And is it just me, or are Koreans really good at dancing? Lots of boy bands and girl groups are excellent at dancing as well as singing, like the boy group SEVENTEEN, who have a sub-unit (like a group within a group) called the Performance Team who come up with the choreography for their songs. K-pop groups film a lot of dance studio videos, where they practice their super slick moves.

There’s also something else that South Korea is famous for – being the “the capital of plastic surgery”. According to the Daily Mail, one in five women in South Korea have gone under the knife. Lots of South Koreans have plastic surgery on their noses or their eyelids to attain the “ideal” beauty look – small faces, large eyes, and cute button noses. You know what’s shocking? When school kids turn 16, they can be gifted money for plastic surgery by their parents. Where else in the world does that happen regularly?

Eunice Yip

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Talk about one of the most artistic places in the world! From the Louvre to the Eiffel Tower, to the Arc de Triomphe, the country really is as pretty as a picture.

France is home to places like the Le Château du Clos Lucé – Parc Leonardo da Vinci building in Amboise, a town in central France’s Loire Valley. Leonardo Da Vinci lived there from 1516 until his death in 1519, and once said: “As a well-spent day brings happy sleep, so a life well spent brings happy death.” He must have loved that place a lot to have lived there until his death.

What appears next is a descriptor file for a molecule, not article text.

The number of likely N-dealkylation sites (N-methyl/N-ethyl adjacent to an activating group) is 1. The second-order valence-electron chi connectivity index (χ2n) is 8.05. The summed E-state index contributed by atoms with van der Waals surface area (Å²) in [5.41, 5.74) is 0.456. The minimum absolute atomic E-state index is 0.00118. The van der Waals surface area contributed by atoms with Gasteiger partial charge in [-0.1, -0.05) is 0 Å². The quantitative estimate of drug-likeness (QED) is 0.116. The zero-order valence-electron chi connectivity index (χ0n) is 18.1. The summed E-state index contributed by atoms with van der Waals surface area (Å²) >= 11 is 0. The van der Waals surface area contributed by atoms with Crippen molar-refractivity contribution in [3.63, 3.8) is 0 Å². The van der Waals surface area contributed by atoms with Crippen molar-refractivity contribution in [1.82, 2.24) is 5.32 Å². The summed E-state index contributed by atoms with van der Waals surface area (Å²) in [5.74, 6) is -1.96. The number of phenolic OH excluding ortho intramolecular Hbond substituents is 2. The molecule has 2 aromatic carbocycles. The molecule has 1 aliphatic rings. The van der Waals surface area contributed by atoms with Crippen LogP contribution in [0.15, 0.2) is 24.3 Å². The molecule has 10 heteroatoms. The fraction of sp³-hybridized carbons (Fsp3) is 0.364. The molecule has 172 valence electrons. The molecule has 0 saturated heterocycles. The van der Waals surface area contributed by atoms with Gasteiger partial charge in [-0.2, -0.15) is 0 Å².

Have you heard of Les Demoiselles d’Avignon? It’s the name of a famous painting by Pablo Picasso, whose title translates as “The Young Ladies of Avignon”. I’d love to be able to go to the French city and work on my own version of the painting.

Brittany is a region in the north-west of France, and I have a friend who is also called Brittany. She’s bright, cheerful and lively, and she makes me wonder if the region is just as nice as she is. I’d love to go and visit to find out if it is! I guess I better start saving now if I want to know for sure though – flights to France aren’t exactly cheap.

Martha Lai

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Sawadikap (that’s “hello” in Thai)! I Whenever I think of Thailand, I can’t help but use Thai. I think my appreciation for the language dates back to when I went there for a summer. I probably fell in love with the language when I was standing in the middle of a vibrant market watching vendors and customers haggling over goods.

Before I went to Thailand, if you asked what I thought about the country, I would have maybe mentioned cultural ruins like Sukhothai and Ayuthaya, and maybe places like Bangkok, and that there’s good food. Now, I’d say there’s so much more to Thailand. It’s the rich language the Thais speak that makes the country special. I’d listen to people speak in Thai all day long if I could.

Thai people put “Pee-” in front of a person’s name when addressing them to show their respect for someone older. They use “Nong-” for people younger than them.

If you ever find yourself in Thailand, visit a few local markets – don’t just hit up all of the tourist sites. That way you’ll soak up all of that beautiful Thai culture, and hear their amazing language. Kapun kap! That means “have a nice day”.

Jessie Larbi

Edited by Ginny Wong

This article appeared in the Young Post print edition as